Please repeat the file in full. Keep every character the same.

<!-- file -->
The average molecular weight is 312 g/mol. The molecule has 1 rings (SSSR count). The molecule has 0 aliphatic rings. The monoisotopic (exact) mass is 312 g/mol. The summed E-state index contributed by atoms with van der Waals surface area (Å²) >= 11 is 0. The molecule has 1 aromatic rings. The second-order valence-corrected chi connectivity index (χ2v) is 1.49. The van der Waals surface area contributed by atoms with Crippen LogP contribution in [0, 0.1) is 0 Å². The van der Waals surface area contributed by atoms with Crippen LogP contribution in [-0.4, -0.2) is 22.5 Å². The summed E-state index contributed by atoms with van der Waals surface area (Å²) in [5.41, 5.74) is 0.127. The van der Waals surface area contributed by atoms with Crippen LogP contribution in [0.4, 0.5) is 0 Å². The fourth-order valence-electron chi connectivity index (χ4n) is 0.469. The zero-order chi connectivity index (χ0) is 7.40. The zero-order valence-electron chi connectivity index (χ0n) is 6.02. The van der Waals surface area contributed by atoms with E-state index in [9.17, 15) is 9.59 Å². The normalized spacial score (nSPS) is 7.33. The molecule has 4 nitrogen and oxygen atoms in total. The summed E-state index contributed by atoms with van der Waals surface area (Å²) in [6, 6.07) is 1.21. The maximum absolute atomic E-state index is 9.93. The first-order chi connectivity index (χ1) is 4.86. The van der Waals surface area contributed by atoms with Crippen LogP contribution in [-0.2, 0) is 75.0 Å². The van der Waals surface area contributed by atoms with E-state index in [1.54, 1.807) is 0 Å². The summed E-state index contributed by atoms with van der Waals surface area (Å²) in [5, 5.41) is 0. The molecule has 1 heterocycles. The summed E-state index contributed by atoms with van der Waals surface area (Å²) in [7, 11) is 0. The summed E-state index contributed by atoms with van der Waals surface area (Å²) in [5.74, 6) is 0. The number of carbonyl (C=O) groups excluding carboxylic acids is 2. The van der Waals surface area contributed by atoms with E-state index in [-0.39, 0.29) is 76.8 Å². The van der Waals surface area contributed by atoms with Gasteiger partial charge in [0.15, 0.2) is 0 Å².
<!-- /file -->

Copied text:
The average molecular weight is 312 g/mol. The molecule has 1 rings (SSSR count). The molecule has 0 aliphatic rings. The monoisotopic (exact) mass is 312 g/mol. The summed E-state index contributed by atoms with van der Waals surface area (Å²) >= 11 is 0. The molecule has 1 aromatic rings. The second-order valence-corrected chi connectivity index (χ2v) is 1.49. The van der Waals surface area contributed by atoms with Crippen LogP contribution in [0, 0.1) is 0 Å². The van der Waals surface area contributed by atoms with Crippen LogP contribution in [-0.4, -0.2) is 22.5 Å². The summed E-state index contributed by atoms with van der Waals surface area (Å²) in [5.41, 5.74) is 0.127. The van der Waals surface area contributed by atoms with Crippen LogP contribution in [0.4, 0.5) is 0 Å². The fourth-order valence-electron chi connectivity index (χ4n) is 0.469. The zero-order chi connectivity index (χ0) is 7.40. The zero-order valence-electron chi connectivity index (χ0n) is 6.02. The van der Waals surface area contributed by atoms with E-state index in [9.17, 15) is 9.59 Å². The normalized spacial score (nSPS) is 7.33. The molecule has 4 nitrogen and oxygen atoms in total. The summed E-state index contributed by atoms with van der Waals surface area (Å²) in [6, 6.07) is 1.21. The maximum absolute atomic E-state index is 9.93. The first-order chi connectivity index (χ1) is 4.86. The van der Waals surface area contributed by atoms with Crippen LogP contribution in [-0.2, 0) is 75.0 Å². The van der Waals surface area contributed by atoms with E-state index in [1.54, 1.807) is 0 Å². The summed E-state index contributed by atoms with van der Waals surface area (Å²) in [5, 5.41) is 0. The molecule has 1 heterocycles. The summed E-state index contributed by atoms with van der Waals surface area (Å²) in [7, 11) is 0. The summed E-state index contributed by atoms with van der Waals surface area (Å²) in [5.74, 6) is 0. The number of carbonyl (C=O) groups excluding carboxylic acids is 2. The van der Waals surface area contributed by atoms with E-state index in [-0.39, 0.29) is 76.8 Å². The van der Waals surface area contributed by atoms with Gasteiger partial charge in [0.15, 0.2) is 0 Å².